The museum welcomes poet, novelist and essayist Linda Hogan (Chickasaw) for the latest Simon Ortiz and Labriola Center Lecture on Indigenous Land, Culture, and Community.
READING/TALK: Mar. 23, 7 p.m. Heard Museum, 2301 N. Central Avenue (Central & Encanto), Phoenix, AZ 85004
CAMPUS RECEPTION: Mar. 23, 10:30 a.m. | Labriola Center, Hayden Library (LIB 2nd flr), ASU, Tempe campus
Free of charge and open to the public.
Linda Hogan (Chickasaw) is a renowned poet, novelist, essayist, and environmentalist. She is the author of the poetry collections Calling Myself Home (1978); Daughters, I Love You (1981); Eclipse (1983); Seeing Through the Sun (1985), which won the American Book Award from the Before Columbus Foundation; Savings (1988), The Book of Medicines, a National Book Critics Circle Award finalist (1993); Rounding the Human Corners (2008); Indios (2012); and Dark. Sweet. New and Selected Poems (2014). According to the Poetry Foundation, Hogan’s poetry primarily deals with the environment and eco-feminism, the relocation of Native Americans, and historical narratives, including oral histories.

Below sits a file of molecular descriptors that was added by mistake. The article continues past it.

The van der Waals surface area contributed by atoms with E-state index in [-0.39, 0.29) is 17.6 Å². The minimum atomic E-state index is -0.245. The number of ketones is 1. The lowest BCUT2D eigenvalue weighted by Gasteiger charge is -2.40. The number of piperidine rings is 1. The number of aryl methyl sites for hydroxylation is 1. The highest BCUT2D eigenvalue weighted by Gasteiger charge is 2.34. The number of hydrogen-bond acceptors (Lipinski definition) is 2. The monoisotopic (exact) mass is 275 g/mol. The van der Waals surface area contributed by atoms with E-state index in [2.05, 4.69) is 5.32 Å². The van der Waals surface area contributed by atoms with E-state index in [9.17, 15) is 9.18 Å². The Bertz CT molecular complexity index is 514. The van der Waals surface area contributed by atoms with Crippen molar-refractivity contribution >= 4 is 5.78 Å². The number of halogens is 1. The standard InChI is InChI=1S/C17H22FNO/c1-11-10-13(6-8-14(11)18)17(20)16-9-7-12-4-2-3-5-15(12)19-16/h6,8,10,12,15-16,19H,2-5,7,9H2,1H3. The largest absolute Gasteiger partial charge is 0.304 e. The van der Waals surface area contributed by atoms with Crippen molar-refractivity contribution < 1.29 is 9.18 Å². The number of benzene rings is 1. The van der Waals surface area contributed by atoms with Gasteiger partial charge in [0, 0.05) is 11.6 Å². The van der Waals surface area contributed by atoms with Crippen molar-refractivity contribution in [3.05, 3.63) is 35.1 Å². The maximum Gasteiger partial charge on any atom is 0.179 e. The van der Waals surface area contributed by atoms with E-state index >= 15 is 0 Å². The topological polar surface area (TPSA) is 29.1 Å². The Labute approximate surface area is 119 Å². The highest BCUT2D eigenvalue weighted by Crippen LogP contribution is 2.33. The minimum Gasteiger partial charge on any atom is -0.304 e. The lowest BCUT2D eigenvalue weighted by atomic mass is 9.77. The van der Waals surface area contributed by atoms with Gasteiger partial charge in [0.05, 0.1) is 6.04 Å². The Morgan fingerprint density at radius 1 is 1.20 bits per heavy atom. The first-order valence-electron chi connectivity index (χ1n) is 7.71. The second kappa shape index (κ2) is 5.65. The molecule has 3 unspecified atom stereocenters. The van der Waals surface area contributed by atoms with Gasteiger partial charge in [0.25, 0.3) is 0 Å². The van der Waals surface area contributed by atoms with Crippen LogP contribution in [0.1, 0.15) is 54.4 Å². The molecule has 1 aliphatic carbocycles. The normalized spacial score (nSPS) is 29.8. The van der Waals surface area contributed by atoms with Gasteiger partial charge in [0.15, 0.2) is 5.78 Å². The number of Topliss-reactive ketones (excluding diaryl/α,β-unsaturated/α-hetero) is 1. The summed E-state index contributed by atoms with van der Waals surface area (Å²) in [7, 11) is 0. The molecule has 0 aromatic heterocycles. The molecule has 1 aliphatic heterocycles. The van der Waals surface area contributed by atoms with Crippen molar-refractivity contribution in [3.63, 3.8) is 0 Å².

Her novels include Mean Spirit (1990), Solar Storms (1995), Power (1998), and People of the Whale (2008). Her lyrical work is considered to be work of literary activism, and it contains Native spirituality and indigenous knowledge systems in all genres.
Hogan’s nonfiction includes a collection of essays on environment, Dwellings, A Spiritual History of the Land (1995); and The Woman Who Watches Over the World: A Native Memoir (2001). In addition, she has, with Brenda Peterson, written Sightings, The Gray Whales’ Mysterious Journey (2002) for National Geographic Books, and edited several anthologies on nature and spirituality. She has written the script, Everything Has a Spirit, a PBS documentary on American Indian religious freedom. In 2007, Hogan was inducted into the Chickasaw Nation Hall of Fame.
She has been awarded a Pushcart Prize, the PEN Thoreau Prize, a National Endowment for the Arts Fellowship, a Guggenheim Fellowship, a Lannan Foundation Fellowship, and lifetime achievement awards from Native Writers Circle of the Americas, The Wordcraft Circle, and The Mountains and Plains Booksellers Association, along with many other honors and recognitions from state and national arts organizations. She is the first minority woman to have been named a full professor at the University of Colorado, where she is currently professor emeritus.
Photo of Linda Hogan by Gabriel Padilla.
Thursday, March 23
7:00 pm – 8:30 pm